Because the government and other 'official' statistics agencies have pretty much removed every standard consumer expenditure from their weekly, monthly, and quarterly reporting models, there are very few items available for Wall Street and the Fed to use to determine the strength of the American consumer. One of these of course is automobile sales, and is an item that the mainstream loves to boast about over and over to say, 'Look Here! The Consumer is FINE! They are buying lots of cars!'
So then what happens when all of a sudden all U.S. automobile manufacturers see a decline in sales at the same time?
In a real world environment we would more often than not look at this monthly dip as an anomaly, or perhaps tied to some other circumstantial blip. However, we know from looking at the real data outside the mainstream that consumers as a whole are in extremely dire straits.
In an article entitled, "The Secret Shame of Middle Class Americans', in this month's issue of the Atlantic, writer Neal Gabler came out as one of the many millions of apparently middle-class Americans who are in fact living in a 'more or less continual state pf financial peril'... scrabbling around to make ends meet, and mostly failing.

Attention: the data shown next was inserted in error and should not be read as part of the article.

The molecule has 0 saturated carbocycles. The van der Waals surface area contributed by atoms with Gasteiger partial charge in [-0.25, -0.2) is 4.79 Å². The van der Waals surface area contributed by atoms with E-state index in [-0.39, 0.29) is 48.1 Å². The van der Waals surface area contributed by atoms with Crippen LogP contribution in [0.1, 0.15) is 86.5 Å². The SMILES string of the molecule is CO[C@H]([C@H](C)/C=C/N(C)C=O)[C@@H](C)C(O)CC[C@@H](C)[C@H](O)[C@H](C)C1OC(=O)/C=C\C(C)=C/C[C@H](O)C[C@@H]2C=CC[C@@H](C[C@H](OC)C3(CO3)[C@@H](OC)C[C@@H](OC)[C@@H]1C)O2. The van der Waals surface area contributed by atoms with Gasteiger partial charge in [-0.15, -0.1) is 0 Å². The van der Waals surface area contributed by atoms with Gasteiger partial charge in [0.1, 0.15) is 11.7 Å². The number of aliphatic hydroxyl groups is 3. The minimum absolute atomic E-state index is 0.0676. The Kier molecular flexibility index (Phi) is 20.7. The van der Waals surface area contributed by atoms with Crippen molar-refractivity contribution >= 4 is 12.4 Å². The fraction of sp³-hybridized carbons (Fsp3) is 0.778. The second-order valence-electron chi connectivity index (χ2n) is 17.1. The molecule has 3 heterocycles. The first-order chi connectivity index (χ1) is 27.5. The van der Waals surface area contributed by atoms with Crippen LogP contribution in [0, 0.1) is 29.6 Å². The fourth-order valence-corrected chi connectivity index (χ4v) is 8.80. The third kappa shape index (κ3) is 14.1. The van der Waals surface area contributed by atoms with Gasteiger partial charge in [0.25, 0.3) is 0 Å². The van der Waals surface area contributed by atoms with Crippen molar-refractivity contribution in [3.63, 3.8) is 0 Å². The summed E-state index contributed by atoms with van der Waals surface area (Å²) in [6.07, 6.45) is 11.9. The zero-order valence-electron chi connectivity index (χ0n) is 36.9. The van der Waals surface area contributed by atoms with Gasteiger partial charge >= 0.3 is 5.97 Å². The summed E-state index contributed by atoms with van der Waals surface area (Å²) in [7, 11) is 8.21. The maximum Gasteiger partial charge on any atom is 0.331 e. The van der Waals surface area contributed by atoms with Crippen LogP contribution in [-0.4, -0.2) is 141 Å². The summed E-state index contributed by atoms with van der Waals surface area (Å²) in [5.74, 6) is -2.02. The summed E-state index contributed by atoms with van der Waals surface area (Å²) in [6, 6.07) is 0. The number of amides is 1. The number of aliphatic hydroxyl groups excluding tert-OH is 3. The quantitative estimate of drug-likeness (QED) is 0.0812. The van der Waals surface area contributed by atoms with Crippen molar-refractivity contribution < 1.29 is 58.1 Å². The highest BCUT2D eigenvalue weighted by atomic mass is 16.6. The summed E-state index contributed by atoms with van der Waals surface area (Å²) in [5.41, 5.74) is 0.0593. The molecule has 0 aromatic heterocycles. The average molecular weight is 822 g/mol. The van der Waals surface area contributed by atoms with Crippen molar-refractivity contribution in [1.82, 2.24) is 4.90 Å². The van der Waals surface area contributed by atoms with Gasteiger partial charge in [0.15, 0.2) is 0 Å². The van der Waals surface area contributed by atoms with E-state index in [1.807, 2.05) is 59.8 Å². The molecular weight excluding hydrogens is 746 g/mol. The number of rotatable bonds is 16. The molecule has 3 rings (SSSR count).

If nearly half of all middle-class Americans are unable to even find between $400-2000 to use in case of an emergency today, how bad will this get in the coming months when Obamacare premiums are expected to rise for them from between 14-20% in 2017?
The bottom line is that the American consumer is spent, and there is little that the illustrious Federal Reserve or Federal government can do about it. And since consumer spending makes up more than 65% of the total GDP each year, even the smallest drop will drive the economy right into recession, or perhaps towards the calamity that Japan's Prime Minister Shinzo Abe is calling for as being imminent for the entire global economy.